Additional risk management strategies
Because coronavirus spreads through respiratory droplets, being in close contact with a person who has COVID-19 increases the risk of becoming infected. The risk increases when the close contact includes actions in which respiratory droplets are most readily spread, such as talking, singing, and exercising. Adding to the challenge is that it is often impossible to know who is infected, because it can take up to 2 weeks for an infected person to feel unwell or to show symptoms.
Among the strategies that can help reduce the risk of becoming infected, hand washing (for at least 20 seconds!) may be the most important. The physical action of washing removes contaminants from the hands. Additionally, soap is actually able to break apart several disease-causing germs (including coronavirus), reducing their ability to cause infection. When soap is not available, using hand sanitizer can produce similar benefits (though it is important to use hand sanitizers that contain at least 60% alcohol). Getting in the habit of regular hand-washing—especially after coughing, sneezing, visiting a public place, or touching items that have been recently handled by others—is highly recommended.
Another simple—but, for many, surprisingly difficult!—measure that can help reduce the risk of infection is avoiding touching your face (particularly your eyes, nose, and mouth) with unwashed hands.
Daily cleaning and disinfecting of high-touch surfaces (for example, doorknobs, drawer pulls, light switches, counters, phones, keyboards, toilets, faucets, and sinks) can help minimize the risk of coronavirus spread. The Environmental Protection Agency maintains a list of recommended household disinfectants, which can be found here.
Finally, it is important to remain alert for symptoms like fever, cough, or shortness of breath. This is especially true if you have been outside your home frequently (for example, because of running errands or going to a workplace). If you develop one or more of the symptoms of COVID-19, take your temperature. If symptoms persist or worsen contact your doctor.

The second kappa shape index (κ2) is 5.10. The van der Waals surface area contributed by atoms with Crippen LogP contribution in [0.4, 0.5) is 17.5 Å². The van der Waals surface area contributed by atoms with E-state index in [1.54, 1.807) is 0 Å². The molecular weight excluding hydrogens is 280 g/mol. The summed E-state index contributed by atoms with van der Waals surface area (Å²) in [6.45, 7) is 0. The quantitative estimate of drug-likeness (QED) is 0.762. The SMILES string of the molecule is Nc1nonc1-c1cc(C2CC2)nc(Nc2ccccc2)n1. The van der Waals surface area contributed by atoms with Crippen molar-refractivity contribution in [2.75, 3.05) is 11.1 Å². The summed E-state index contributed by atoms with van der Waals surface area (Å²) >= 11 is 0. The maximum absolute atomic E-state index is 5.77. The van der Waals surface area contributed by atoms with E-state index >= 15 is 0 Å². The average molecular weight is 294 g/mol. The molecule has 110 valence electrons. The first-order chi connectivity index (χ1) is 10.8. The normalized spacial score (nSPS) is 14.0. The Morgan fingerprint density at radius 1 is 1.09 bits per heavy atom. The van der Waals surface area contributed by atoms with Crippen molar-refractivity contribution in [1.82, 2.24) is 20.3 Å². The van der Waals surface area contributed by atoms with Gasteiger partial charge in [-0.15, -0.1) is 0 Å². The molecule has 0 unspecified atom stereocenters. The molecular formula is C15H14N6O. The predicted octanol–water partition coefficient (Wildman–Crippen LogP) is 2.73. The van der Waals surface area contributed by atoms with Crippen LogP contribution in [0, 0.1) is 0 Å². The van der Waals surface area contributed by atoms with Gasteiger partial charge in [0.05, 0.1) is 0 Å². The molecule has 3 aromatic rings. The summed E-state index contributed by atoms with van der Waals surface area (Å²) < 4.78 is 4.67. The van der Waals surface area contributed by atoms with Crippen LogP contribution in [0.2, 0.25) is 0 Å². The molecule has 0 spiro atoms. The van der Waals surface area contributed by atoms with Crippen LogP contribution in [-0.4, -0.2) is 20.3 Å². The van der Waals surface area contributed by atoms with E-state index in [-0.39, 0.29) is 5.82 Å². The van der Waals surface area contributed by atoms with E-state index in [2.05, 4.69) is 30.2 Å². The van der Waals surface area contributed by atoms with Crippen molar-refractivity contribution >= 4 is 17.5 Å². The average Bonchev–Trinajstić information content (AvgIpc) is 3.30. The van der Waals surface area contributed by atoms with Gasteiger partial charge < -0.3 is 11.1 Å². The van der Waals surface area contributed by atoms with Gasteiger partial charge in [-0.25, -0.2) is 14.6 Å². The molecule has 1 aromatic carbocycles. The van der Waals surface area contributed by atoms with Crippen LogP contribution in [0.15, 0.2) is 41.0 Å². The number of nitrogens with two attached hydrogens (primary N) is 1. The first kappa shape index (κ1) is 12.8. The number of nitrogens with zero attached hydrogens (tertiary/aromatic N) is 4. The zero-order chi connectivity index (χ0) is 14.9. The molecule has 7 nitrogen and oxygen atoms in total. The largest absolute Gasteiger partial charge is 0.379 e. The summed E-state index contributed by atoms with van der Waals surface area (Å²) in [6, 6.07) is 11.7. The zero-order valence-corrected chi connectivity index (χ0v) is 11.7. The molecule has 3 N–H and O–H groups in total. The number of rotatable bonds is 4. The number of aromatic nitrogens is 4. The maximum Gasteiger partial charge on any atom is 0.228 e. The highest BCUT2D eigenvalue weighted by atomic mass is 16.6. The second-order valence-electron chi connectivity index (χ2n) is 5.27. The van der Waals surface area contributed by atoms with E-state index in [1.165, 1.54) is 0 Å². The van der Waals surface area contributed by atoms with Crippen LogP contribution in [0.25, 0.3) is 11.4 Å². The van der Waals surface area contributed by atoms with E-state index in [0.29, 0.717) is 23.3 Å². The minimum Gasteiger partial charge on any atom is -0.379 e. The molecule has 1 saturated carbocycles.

Some prevention recommendations are designed to protect others from the possibility of being infected by you (remember: you can have and spread COVID-19 without knowing it). These include covering your mouth and nose with a mask when around others and (of course) covering coughs and sneezes—ideally with a tissue (but the inside of your elbow will do in a pinch). Be sure to throw the tissue in the trash immediately after use (this advice does NOT apply when you use the inside of your elbow).
Two types of test have been developed for COVID-19, a viral test and an antibody test. Viral tests use a sample taken with a swab from deep inside your nose and indicate whether you are currently infected with coronavirus. Results from viral tests are available anywhere from 1 hour to 2 days after the test is performed. Antibody tests cannot tell whether you have an active infection, and instead look for antibodies in a blood sample to tell whether you have previously had COVID-19.
For most people, COVID-19 produces mild illness with symptoms that can be managed from home without the need to visit a medical office. For these individuals, testing is regarded by several authorities as being unnecessary to their care.
Go to COVIDtests.gov to order free testing kits. Every home is eligible to order two sets of four at-home tests.
- Avoid exposure
- Wash hands often
- Cover mouth and nose with face covering
- Cover coughs and sneezes
- Clean and disinfect